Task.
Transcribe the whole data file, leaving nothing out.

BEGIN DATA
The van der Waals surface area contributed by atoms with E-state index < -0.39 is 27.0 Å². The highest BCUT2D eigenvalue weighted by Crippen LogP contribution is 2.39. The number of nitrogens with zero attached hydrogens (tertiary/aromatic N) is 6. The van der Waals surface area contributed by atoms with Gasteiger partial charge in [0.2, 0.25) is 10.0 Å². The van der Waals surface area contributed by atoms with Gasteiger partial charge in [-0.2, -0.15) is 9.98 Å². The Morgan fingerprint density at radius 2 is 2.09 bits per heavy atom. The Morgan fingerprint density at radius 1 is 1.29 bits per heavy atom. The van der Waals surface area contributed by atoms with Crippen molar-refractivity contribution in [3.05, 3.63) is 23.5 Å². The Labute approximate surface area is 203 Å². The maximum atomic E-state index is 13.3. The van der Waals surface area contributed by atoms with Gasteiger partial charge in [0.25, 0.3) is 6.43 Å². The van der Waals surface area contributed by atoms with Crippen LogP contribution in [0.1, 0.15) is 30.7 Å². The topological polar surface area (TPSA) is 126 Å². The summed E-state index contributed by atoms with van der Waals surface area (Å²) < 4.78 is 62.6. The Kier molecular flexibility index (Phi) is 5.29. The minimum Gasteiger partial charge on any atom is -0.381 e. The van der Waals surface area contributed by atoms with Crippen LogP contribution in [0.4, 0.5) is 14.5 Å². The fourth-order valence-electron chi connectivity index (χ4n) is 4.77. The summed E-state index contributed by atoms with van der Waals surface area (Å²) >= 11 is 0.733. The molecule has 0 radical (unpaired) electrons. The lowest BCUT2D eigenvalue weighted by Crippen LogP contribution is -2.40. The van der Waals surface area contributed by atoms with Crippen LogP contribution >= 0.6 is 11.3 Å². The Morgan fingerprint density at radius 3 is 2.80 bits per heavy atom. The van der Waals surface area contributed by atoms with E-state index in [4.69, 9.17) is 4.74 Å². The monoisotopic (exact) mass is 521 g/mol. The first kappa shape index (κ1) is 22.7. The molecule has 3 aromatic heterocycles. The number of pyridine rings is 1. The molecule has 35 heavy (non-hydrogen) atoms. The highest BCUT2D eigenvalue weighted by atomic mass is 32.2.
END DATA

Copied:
The van der Waals surface area contributed by atoms with E-state index < -0.39 is 27.0 Å². The highest BCUT2D eigenvalue weighted by Crippen LogP contribution is 2.39. The number of nitrogens with zero attached hydrogens (tertiary/aromatic N) is 6. The van der Waals surface area contributed by atoms with Gasteiger partial charge in [0.2, 0.25) is 10.0 Å². The van der Waals surface area contributed by atoms with Gasteiger partial charge in [-0.2, -0.15) is 9.98 Å². The Morgan fingerprint density at radius 2 is 2.09 bits per heavy atom. The Morgan fingerprint density at radius 1 is 1.29 bits per heavy atom. The van der Waals surface area contributed by atoms with Crippen molar-refractivity contribution in [3.05, 3.63) is 23.5 Å². The Labute approximate surface area is 203 Å². The maximum atomic E-state index is 13.3. The van der Waals surface area contributed by atoms with Gasteiger partial charge in [0.25, 0.3) is 6.43 Å². The van der Waals surface area contributed by atoms with Crippen LogP contribution in [0.1, 0.15) is 30.7 Å². The topological polar surface area (TPSA) is 126 Å². The summed E-state index contributed by atoms with van der Waals surface area (Å²) < 4.78 is 62.6. The Kier molecular flexibility index (Phi) is 5.29. The minimum Gasteiger partial charge on any atom is -0.381 e. The van der Waals surface area contributed by atoms with Crippen LogP contribution in [0.4, 0.5) is 14.5 Å². The fourth-order valence-electron chi connectivity index (χ4n) is 4.77. The summed E-state index contributed by atoms with van der Waals surface area (Å²) >= 11 is 0.733. The molecule has 0 radical (unpaired) electrons. The lowest BCUT2D eigenvalue weighted by Crippen LogP contribution is -2.40. The van der Waals surface area contributed by atoms with Crippen LogP contribution >= 0.6 is 11.3 Å². The Morgan fingerprint density at radius 3 is 2.80 bits per heavy atom. The van der Waals surface area contributed by atoms with E-state index in [4.69, 9.17) is 4.74 Å². The monoisotopic (exact) mass is 521 g/mol. The first kappa shape index (κ1) is 22.7. The molecule has 3 aromatic heterocycles. The number of pyridine rings is 1. The molecule has 35 heavy (non-hydrogen) atoms. The highest BCUT2D eigenvalue weighted by atomic mass is 32.2.